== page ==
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  • Teacher(s):   J.Renne  
  • Course given in: English
  • ECTS Credits: 3 credits
  • Schedule: Spring Semester 2021-2022, 2.0h. course (weekly average)
  •  sessions
  • Related programme: Master of Science (MSc) in Economics
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In this course, students will learn how to develop, estimate, interpret and present results from microeconometric models for so-called limited dependent variables.

Limited dependent variable models are econometric models for outcomes that do not have a simple continuous distribution but whose distribution is "restricted in some important way". Limited dependent variables occur frequently in microdata analyses with models for binary outcomes, ordered outcomes, multinomial outcomes, censored outcomes, truncated outcomes and count data outcomes being some examples.

Econometric methods for analyzing limited dependent variable models will be discussed based on conceptual and theoretical considerations as well as via illustrative examples based on actual data from the US Health and Retirement Study ( Students will learn how to apply these methods based on practical exercises, using R.

Students will also practice how to develop, execute and present the results from an empirical project on a topic of their choice based on the Swiss Household Panel dataset.


The course will cover the following topics:

  1. Introduction and general approaches to analyzing micro data
  2. Maximum likelihood estimation
  3. Binary outcomes
  4. Multiple outcomes
  5. Censored and truncated outcomes
  6. Count data models

The course consists of lectures and laboratory sessions. Empirical illustrations and examples discussed in class will be based on the software R.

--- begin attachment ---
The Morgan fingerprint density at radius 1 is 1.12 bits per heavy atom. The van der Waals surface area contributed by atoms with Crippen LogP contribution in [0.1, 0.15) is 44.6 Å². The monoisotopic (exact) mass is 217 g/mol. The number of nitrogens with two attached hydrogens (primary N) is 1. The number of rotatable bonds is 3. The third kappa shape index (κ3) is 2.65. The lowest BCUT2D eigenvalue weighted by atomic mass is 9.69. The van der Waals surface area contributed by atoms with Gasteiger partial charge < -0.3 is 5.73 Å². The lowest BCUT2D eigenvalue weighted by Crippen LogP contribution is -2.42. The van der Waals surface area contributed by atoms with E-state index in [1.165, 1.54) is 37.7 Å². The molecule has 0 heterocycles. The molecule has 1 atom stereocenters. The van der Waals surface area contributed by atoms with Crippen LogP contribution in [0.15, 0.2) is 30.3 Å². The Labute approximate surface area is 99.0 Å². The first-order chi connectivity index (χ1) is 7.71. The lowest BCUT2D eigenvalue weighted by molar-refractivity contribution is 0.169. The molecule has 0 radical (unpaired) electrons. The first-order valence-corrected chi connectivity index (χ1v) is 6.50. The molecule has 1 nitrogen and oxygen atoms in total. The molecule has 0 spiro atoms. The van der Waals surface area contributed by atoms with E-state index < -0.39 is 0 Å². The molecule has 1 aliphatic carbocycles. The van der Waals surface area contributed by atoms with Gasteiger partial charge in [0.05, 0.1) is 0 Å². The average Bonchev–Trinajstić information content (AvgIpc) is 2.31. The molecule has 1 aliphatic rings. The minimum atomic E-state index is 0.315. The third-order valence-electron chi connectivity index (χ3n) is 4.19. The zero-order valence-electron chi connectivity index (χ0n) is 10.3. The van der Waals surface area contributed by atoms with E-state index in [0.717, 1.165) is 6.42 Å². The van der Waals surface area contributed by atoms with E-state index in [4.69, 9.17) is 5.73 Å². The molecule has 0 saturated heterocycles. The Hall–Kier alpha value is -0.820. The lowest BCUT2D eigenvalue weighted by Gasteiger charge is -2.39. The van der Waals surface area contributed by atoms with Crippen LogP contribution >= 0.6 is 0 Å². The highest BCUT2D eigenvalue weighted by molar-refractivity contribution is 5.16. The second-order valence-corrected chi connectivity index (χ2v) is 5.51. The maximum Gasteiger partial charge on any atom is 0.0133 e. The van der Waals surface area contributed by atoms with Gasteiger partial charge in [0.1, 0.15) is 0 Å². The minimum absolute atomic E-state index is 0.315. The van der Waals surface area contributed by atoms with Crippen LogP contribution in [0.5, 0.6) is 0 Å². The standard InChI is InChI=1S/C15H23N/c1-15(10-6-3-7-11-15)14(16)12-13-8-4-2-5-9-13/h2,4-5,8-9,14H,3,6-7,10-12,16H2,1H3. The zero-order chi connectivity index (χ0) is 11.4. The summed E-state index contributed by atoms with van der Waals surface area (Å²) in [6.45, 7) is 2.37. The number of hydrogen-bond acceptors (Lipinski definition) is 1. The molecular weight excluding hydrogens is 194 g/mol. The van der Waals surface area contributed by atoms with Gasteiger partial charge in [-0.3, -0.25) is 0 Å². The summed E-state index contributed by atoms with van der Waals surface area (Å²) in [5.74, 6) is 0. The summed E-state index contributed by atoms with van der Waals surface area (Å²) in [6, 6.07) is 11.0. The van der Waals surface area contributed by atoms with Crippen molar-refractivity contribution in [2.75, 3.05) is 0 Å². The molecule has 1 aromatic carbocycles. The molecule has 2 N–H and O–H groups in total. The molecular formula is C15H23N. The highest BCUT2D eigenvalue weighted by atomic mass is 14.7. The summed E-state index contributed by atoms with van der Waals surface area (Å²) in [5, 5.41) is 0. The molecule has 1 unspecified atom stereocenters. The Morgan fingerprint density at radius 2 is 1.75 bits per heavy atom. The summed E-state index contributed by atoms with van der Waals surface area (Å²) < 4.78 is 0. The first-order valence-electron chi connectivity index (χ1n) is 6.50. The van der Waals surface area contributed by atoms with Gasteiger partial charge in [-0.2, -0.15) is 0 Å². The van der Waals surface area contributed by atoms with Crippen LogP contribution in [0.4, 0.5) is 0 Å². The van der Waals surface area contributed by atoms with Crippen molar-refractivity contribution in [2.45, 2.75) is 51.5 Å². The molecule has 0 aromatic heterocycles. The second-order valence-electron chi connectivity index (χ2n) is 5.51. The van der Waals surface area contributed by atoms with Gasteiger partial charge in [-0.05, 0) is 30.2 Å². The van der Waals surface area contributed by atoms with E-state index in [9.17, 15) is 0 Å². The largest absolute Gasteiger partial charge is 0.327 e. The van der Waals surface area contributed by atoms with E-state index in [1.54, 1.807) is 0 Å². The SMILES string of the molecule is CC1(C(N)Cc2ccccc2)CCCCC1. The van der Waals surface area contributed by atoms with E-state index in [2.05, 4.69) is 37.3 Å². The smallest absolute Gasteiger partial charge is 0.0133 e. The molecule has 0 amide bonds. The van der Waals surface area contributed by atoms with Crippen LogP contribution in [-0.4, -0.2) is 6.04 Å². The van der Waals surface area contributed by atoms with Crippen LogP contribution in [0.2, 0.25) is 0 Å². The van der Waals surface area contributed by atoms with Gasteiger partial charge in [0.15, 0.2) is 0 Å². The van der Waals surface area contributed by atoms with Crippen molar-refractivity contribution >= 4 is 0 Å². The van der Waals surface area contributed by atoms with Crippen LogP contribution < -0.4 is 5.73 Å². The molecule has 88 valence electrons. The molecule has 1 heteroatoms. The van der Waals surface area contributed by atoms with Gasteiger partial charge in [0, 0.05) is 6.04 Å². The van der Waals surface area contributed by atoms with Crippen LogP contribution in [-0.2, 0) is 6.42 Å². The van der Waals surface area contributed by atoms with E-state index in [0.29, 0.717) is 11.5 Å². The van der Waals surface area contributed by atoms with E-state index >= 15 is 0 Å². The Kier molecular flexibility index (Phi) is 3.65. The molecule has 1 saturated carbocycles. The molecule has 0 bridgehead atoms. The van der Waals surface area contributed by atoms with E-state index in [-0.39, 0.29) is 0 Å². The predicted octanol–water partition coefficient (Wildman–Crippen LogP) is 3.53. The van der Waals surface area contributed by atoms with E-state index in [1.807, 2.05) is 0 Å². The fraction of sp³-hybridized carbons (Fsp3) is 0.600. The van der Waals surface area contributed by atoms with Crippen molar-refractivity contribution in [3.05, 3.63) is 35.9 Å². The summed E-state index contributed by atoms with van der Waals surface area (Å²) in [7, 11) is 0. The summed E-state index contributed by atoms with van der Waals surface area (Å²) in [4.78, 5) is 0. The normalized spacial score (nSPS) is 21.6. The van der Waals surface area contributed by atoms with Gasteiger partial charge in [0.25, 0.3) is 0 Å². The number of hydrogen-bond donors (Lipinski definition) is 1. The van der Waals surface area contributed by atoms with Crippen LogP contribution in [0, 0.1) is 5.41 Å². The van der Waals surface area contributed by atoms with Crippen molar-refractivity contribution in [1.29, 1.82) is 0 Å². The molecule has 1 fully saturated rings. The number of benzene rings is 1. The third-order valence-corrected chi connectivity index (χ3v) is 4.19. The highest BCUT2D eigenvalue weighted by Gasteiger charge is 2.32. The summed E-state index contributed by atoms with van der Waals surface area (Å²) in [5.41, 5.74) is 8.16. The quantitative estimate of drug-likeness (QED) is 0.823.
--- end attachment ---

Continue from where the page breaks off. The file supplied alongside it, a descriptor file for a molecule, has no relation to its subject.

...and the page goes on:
The main references for the course are the lecture slides. Additional useful material on the topics discussed in class can be found in the following textbooks:

Cameron, A.C. and Trivedi, P.K., 2005. Microeconometrics: methods and applications. Cambridge university press.

Greene, W. H., 2012. Econometric Analysis. Prentice Hall.

Wooldridge, J.M., 2010. Econometric analysis of cross section and panel data. MIT press.


Solid background in basic econometrics. Prior knowledge of the software R is not needed.


First attempt

Without exam (cf. terms)  

The final grade is a weighted average of two grades: one for the project (70%) and the second for a multiple-choice questionnaire (30%).

The questionnaire will be completed in class in mid-May (40 minutes).

The project grade will be based on the quality of the presentation slides, the oral presentation, and the codes that the students will hand in.


Without exam (cf. terms)  

The final grade is a weighted average of two grades: one for a revised version of the project (70%) and the second for a multiple-choice questionnaire (30%).

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